USA Football, the sport's national governing body and a member of the U.S. Olympic & Paralympic Committee (USOPC), today introduced its Athlete Health & Wellness Recommendations for youth football play that have earned endorsements by the American College of Sports Medicine (ACSM), the National Athletic Trainers’ Association (NATA) and the National Youth Sports Health & Safety Institute (NYSHSI).
Packers President/CEO Mark Murphy is a member of USA Football's board of directors.
The eight recommendations advance smarter play through new training and practice standards, use of the two-point stance and days of rest between full contact games and scrimmages.
USA Football's recommendations were developed in collaboration with its Task Force on Athlete Health and Wellness, a subgroup of its FDM Council. The recommendations are aligned with USA Football's Football Development Model (FDM), designed to develop the whole athlete based on a child's age and stage of development in alignment with the USOPC's American Development Model. The Task Force on Athlete Health and Wellness is comprised of leaders across football, sport science, medicine and long-term athlete development.
"As is evidenced by the support of several leading sports medicine and health care organizations, our Task Force members helped develop world-class athlete health and wellness recommendations for youth football," said U.S. Tennis Association University Managing Director and USA Football Task Force on Athlete Health and Wellness Chair Dr. Paul Roetert. "These recommendations provide the basis for the implementation of new standards focused on young players of all ages, and as importantly, all stages of development."
Combined, the ACSM, NATA and NYSHSI represent more than 50,000 members and certified professionals worldwide, representing 70 occupations across sports medicine and health care.
USA Football's recommendations for youth football and accompanying rationale are accessible here. A summary of the recommendations are below.
"USA Football's recommendations for youth play, created in conjunction with credentialed leaders of diverse expertise, hold myriad near- and long-term benefits for young athletes," ACSM President Dr. Nicole Keith said. "Taking one of our most popular physical activities for children – youth football – and boldly reimagining it in this way is leadership one would expect from a national governing body of sport. The ACSM is proud to endorse these recommendations."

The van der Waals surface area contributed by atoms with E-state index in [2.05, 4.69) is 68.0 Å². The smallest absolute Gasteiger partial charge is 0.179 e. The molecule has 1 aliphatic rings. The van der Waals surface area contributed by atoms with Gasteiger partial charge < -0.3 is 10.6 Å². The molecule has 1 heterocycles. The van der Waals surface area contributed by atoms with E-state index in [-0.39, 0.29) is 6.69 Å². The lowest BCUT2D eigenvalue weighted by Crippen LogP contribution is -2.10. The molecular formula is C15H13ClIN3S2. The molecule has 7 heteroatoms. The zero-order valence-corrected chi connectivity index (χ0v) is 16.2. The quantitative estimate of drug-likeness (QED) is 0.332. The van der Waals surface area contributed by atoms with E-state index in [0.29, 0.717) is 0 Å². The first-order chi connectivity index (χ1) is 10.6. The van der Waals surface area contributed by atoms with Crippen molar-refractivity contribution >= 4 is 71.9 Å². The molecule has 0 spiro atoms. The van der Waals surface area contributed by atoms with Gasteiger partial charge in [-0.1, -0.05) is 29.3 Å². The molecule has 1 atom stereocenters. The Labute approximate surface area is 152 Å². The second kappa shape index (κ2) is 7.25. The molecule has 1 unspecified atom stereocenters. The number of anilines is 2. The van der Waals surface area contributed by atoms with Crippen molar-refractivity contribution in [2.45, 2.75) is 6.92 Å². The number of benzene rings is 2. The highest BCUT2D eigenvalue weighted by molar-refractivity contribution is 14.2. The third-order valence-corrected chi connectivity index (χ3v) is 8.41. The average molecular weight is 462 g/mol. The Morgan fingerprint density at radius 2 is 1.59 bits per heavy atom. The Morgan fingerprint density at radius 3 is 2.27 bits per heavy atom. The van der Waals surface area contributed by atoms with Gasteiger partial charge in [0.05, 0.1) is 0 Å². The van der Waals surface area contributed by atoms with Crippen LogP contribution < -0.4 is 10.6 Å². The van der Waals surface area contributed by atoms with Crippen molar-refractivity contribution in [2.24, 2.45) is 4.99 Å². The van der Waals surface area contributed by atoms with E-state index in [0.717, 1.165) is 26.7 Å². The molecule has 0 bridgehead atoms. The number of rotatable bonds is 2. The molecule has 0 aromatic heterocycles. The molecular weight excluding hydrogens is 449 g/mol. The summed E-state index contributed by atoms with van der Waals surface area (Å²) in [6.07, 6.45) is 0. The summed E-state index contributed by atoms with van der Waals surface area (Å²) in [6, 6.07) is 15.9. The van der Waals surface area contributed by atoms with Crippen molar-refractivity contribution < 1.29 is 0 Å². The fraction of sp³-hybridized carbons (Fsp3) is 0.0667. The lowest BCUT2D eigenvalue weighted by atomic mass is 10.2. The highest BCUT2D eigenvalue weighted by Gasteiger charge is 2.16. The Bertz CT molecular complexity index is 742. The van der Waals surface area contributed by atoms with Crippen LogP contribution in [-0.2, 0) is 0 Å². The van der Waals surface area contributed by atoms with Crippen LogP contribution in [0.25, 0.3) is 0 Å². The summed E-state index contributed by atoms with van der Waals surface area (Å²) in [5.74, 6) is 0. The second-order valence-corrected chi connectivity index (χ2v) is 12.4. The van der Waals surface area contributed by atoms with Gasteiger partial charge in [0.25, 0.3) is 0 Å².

"It is critical that the health and safety of athletes is always the number one priority," said NATA President Tory Lindley, MA, ATC. "The National Athletic Trainers' Association endorses USA Football's new 'Athlete Health and Wellness Recommendations' and applauds USA Football for its continued commitment to a smarter and safer approach to sport."
"Applying the best available science to seasoned insight and relevant, real-world experiences across medicine and sporting activities like football is exciting and uncommon – this is what USA Football has done," said NYSHSI Leadership Board Member Dr. Thayne Munce. "This is what I would want my child's youth league to teach, practice and play. And children in such leagues will have more fun, likely experience greater skill development and be more inclined to live healthy, active lifestyles as adults."
USA Football's Athlete Health & Wellness Recommendations, endorsed by the ACSM, NATA and NYSHSI:
1. Guidelines for sport-specific football training by age-band